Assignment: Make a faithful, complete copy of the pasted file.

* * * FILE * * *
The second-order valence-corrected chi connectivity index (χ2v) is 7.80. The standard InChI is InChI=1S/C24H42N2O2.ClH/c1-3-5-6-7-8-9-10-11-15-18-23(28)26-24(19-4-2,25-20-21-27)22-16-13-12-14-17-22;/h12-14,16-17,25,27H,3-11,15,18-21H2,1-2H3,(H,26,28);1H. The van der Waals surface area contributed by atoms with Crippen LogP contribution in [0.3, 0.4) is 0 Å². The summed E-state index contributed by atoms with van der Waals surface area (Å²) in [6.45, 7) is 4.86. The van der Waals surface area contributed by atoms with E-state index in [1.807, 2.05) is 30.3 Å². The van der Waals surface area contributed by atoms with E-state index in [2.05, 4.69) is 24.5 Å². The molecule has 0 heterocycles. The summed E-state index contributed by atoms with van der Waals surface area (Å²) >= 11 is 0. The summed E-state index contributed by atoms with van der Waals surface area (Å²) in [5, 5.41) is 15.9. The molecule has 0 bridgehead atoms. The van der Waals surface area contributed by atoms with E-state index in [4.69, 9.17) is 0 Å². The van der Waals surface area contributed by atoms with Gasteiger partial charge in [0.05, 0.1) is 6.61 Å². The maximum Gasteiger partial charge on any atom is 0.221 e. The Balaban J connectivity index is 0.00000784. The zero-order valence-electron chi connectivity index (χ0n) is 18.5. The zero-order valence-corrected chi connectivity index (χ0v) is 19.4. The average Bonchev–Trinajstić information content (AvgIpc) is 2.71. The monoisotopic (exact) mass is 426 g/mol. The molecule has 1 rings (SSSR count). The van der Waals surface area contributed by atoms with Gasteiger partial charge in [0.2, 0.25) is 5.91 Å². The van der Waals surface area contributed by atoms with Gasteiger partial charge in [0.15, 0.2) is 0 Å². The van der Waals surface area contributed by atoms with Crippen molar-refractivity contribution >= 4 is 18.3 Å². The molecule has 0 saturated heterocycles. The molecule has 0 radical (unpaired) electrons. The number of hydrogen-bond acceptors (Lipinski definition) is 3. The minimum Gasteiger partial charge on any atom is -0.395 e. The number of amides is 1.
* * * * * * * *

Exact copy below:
The second-order valence-corrected chi connectivity index (χ2v) is 7.80. The standard InChI is InChI=1S/C24H42N2O2.ClH/c1-3-5-6-7-8-9-10-11-15-18-23(28)26-24(19-4-2,25-20-21-27)22-16-13-12-14-17-22;/h12-14,16-17,25,27H,3-11,15,18-21H2,1-2H3,(H,26,28);1H. The van der Waals surface area contributed by atoms with Crippen LogP contribution in [0.3, 0.4) is 0 Å². The summed E-state index contributed by atoms with van der Waals surface area (Å²) in [6.45, 7) is 4.86. The van der Waals surface area contributed by atoms with E-state index in [1.807, 2.05) is 30.3 Å². The van der Waals surface area contributed by atoms with E-state index in [2.05, 4.69) is 24.5 Å². The molecule has 0 heterocycles. The summed E-state index contributed by atoms with van der Waals surface area (Å²) >= 11 is 0. The summed E-state index contributed by atoms with van der Waals surface area (Å²) in [5, 5.41) is 15.9. The molecule has 0 bridgehead atoms. The van der Waals surface area contributed by atoms with E-state index in [4.69, 9.17) is 0 Å². The van der Waals surface area contributed by atoms with Gasteiger partial charge in [0.05, 0.1) is 6.61 Å². The maximum Gasteiger partial charge on any atom is 0.221 e. The Balaban J connectivity index is 0.00000784. The zero-order valence-electron chi connectivity index (χ0n) is 18.5. The zero-order valence-corrected chi connectivity index (χ0v) is 19.4. The average Bonchev–Trinajstić information content (AvgIpc) is 2.71. The monoisotopic (exact) mass is 426 g/mol. The molecule has 1 rings (SSSR count). The van der Waals surface area contributed by atoms with Gasteiger partial charge in [0.2, 0.25) is 5.91 Å². The van der Waals surface area contributed by atoms with Gasteiger partial charge in [0.15, 0.2) is 0 Å². The van der Waals surface area contributed by atoms with Crippen molar-refractivity contribution >= 4 is 18.3 Å². The molecule has 0 saturated heterocycles. The molecule has 0 radical (unpaired) electrons. The number of hydrogen-bond acceptors (Lipinski definition) is 3. The minimum Gasteiger partial charge on any atom is -0.395 e. The number of amides is 1.